reflexive response as to ingest or reject (as little as 50 msec)
Two perceptual aspects of taste:
- Intensity: related to concentration of the tastant, lingering effects of
the tastant over time, differences in detection sensitivity over the
tongue, and context in which its effects are tested for.
- Quality: relies on subjective description of the sensory experience
C1. Psychophysical techniques for taste measurement
- General: - Lack of agreement on the nature of taste qualities
- Finding that different methods can yield different results
- Biggest: stimulus cannot be effectively controlled because chemical
substances are difficult to apply and remove in a precise manner on the
Electrogustometry – stimulate sour and salt ionic channel
Delivers small electrical current through an electrode or metal disk to a
specific point/region of the tongue and oral cavity.
Advantage: electrical stimulus can be applied in a highly discrete manner
with respect to time and space Disadvantage: taste sensations evoked by electrical stimulation are limited
to only sour and salty.
Regional and whole-mouth chemogustometry – use of chemical solution to
asses taste function
- Application of chemical solution to restricted part of tongue by filter
o Used to access different thresholds, or to obtain estimate of
sensory intensity, or identity taste quality
- OR solution flows over limited extent of tongue
o Advantage: stimulation area is constant and interference effects
of saliva are minimalized.
- Explores basic aspects of gustatory function and clinical aspects of
- Use entire mouth and tongue to make assessment of gustatory function
- Three-drop test: subject has to distinguish which of 3 drops contains
o Detection threshold is defined as the concentration at which the
subject can identify the correct drop 3 trials in a row
Which are usually high values since volume is low
- Eight-cup test: subjects have to identify which of 4 cups among 8
contain the stimulus
o Detection threshold is defined as the concentration at which the
subject can make the perfect separation between stimulus and
Assessment of taste abnormalities
Ageusia: total loss of taste; condition that can arise from injury to any
gustatory nerves or from side effects of some medications
Hypogeusia: reduction in taste sensitivity; arises from smoking, symptoms of
diseases (influenza, diabetes, hypertension)
Dysgeusia: taste distortions; food perceived to have taste of different
C2. Perception of Intensity
Lowest to highest threshold: bitter (urea is unusually high), sour, salty, &
sweet (saccharin is low)
Masking: taste thresholds are affected by other primary tastants in a mixture
The presence of one tastant might alter the threshold of the other; (sweet
Temperature: relationship between threshold and temperature is a U-shaped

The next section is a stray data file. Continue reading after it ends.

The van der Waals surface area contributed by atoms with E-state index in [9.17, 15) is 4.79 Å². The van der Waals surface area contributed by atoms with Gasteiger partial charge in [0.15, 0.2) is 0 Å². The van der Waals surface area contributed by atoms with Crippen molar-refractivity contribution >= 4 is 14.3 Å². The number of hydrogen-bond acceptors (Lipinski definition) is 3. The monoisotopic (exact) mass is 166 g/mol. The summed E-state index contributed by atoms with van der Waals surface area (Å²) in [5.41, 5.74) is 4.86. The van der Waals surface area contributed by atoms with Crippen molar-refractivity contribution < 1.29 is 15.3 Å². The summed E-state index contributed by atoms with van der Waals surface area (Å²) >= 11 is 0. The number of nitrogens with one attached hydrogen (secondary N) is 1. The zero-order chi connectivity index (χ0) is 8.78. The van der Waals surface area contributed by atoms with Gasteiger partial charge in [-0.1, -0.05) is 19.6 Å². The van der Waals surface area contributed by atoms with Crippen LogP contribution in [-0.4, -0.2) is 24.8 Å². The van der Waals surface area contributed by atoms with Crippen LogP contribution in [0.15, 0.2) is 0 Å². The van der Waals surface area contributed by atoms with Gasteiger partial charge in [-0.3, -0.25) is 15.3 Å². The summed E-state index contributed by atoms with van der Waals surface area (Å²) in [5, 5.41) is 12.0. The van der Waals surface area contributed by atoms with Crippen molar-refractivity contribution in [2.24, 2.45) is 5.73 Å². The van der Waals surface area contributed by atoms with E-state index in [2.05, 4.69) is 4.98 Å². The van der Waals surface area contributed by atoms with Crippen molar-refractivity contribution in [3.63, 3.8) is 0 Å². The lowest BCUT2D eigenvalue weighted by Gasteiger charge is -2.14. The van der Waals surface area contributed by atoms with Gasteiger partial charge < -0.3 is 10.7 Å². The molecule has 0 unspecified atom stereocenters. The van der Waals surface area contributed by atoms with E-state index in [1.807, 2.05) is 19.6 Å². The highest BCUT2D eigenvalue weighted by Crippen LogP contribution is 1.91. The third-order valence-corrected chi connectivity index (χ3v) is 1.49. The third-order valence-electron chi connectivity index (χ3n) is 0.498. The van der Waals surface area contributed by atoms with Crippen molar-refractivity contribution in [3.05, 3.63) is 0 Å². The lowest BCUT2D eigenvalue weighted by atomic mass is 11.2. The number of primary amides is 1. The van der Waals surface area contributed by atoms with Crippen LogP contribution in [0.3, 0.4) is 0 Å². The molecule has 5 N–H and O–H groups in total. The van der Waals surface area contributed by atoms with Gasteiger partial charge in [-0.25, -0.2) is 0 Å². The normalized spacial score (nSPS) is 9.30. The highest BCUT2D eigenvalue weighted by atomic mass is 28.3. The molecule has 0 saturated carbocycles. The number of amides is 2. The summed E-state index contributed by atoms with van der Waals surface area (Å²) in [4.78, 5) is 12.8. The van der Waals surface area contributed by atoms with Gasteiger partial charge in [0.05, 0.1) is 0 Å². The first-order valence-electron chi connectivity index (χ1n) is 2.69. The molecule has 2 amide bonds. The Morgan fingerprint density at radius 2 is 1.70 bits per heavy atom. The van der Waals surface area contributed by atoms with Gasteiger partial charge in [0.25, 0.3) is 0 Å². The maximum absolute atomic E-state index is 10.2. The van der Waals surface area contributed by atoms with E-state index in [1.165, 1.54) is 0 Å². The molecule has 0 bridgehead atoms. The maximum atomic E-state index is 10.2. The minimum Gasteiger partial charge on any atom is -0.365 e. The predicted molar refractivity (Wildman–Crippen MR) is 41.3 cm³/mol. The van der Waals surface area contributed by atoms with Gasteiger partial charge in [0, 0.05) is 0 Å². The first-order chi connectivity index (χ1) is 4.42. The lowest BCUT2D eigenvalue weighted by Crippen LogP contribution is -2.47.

function for the taste primaries.
- Temperature for lowest threshold (highest sensitivity) is between body
and room temperature o Believe to reflect that binding of tastant molecule to gustatory
receptor cell needs an optimal thermal condition.
Suprathreshold intensity perception
Weber fraction: smallest detectable concentration change 15-25%
- Fraction for sweet taste is ~unaffected by age, but bitter taste
- Power law: exponent < 1 = negatively accelerating function where
nervous system compresses physical information into a sensory
o Taste functions for most primary functions show this compressive
Temporal and spatial factors
Detection thresholds: - susceptible to various temporal conditions (ex: how
rapidly tastant is present on the tongue, what was presented before, how long
taste may linger after detection) +
- Made in the presence of saliva, which contains Na and other ions that
can have an interfering effect
o Residual background due to saliva/lingering effects of prior
tastant can affect detection and discrimination thresholds.
o To reduce background factors: increase flow of solution on the
Reduces detection threshold since greater number of
tongue molecules are present on the tongue per unit of
Spatial extent of stimulation also affects taste intensity perception:
- Greater area of stimulation = lower threshold
o Due to recruitment of additional taste receptors that add to the
neural signal for that particular taste
- Sweet and salty thresholds are lower at front end of the tongue
- Sour threshold is lowest at the back of the tongue
- Bitter threshold is lowest in the soft palate
o Even though bitter threshold lower at front of tongue, the
suprathreshold relationship between perceived intensity and
stimulus concentration is a steeper function at the back of the
Adaptation and cross-adaptation
Adaptation: when perceived intensity or sensitivity of a tastant decreases
while the taste is continuously applied to the tongue. Time required depends
on concentration of tastant.
Example: saliva (tasteless but contains many ions); cannot be food.
Cross-adaptation: when perceived intensity of a compound decreases due
to the adaptation to a different one.
- Occurs when two different molecules have chemical affinity for same
- Compounds from the taste primaries do not cross-adapt
o Each primary has independent/separate transduction mechanism PTC/PROP thresholds – non-tasters, tasters, and supertasters
While making PTC, chemist accidentally released some into the air, colleagues
complained about its intense bitterness, while he could not detect it.
Non-tasters: ~25% of people who have normal taste sensitivity but cannot
detect PTC/PROP bitterness (have high bitterness thresholds)